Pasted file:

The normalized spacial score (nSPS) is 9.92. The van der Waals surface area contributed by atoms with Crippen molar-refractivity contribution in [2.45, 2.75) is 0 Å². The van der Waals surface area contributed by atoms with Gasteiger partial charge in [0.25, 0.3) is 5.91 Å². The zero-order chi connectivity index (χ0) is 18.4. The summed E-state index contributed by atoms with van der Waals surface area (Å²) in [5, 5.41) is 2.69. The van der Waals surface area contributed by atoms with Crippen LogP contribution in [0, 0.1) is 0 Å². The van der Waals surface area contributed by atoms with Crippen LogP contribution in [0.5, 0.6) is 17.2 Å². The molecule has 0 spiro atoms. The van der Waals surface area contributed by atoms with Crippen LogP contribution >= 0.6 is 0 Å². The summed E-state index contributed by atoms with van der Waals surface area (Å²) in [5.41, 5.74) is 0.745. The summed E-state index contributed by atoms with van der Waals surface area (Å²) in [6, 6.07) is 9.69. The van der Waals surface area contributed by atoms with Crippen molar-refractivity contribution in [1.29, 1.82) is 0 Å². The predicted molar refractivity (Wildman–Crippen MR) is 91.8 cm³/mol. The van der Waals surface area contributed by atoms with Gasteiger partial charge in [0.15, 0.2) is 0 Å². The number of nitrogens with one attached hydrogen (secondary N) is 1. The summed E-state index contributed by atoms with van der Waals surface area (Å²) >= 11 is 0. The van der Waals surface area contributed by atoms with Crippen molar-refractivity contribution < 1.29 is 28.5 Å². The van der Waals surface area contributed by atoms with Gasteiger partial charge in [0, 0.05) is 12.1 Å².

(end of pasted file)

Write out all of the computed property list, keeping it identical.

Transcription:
The normalized spacial score (nSPS) is 9.92. The van der Waals surface area contributed by atoms with Crippen molar-refractivity contribution in [2.45, 2.75) is 0 Å². The van der Waals surface area contributed by atoms with Gasteiger partial charge in [0.25, 0.3) is 5.91 Å². The zero-order chi connectivity index (χ0) is 18.4. The summed E-state index contributed by atoms with van der Waals surface area (Å²) in [5, 5.41) is 2.69. The van der Waals surface area contributed by atoms with Crippen LogP contribution in [0, 0.1) is 0 Å². The van der Waals surface area contributed by atoms with Crippen LogP contribution in [0.5, 0.6) is 17.2 Å². The molecule has 0 spiro atoms. The van der Waals surface area contributed by atoms with Crippen LogP contribution >= 0.6 is 0 Å². The summed E-state index contributed by atoms with van der Waals surface area (Å²) in [5.41, 5.74) is 0.745. The summed E-state index contributed by atoms with van der Waals surface area (Å²) in [6, 6.07) is 9.69. The van der Waals surface area contributed by atoms with Crippen molar-refractivity contribution in [1.29, 1.82) is 0 Å². The predicted molar refractivity (Wildman–Crippen MR) is 91.8 cm³/mol. The van der Waals surface area contributed by atoms with Gasteiger partial charge in [0.15, 0.2) is 0 Å². The number of nitrogens with one attached hydrogen (secondary N) is 1. The summed E-state index contributed by atoms with van der Waals surface area (Å²) >= 11 is 0. The van der Waals surface area contributed by atoms with Crippen molar-refractivity contribution < 1.29 is 28.5 Å². The van der Waals surface area contributed by atoms with Gasteiger partial charge in [0, 0.05) is 12.1 Å².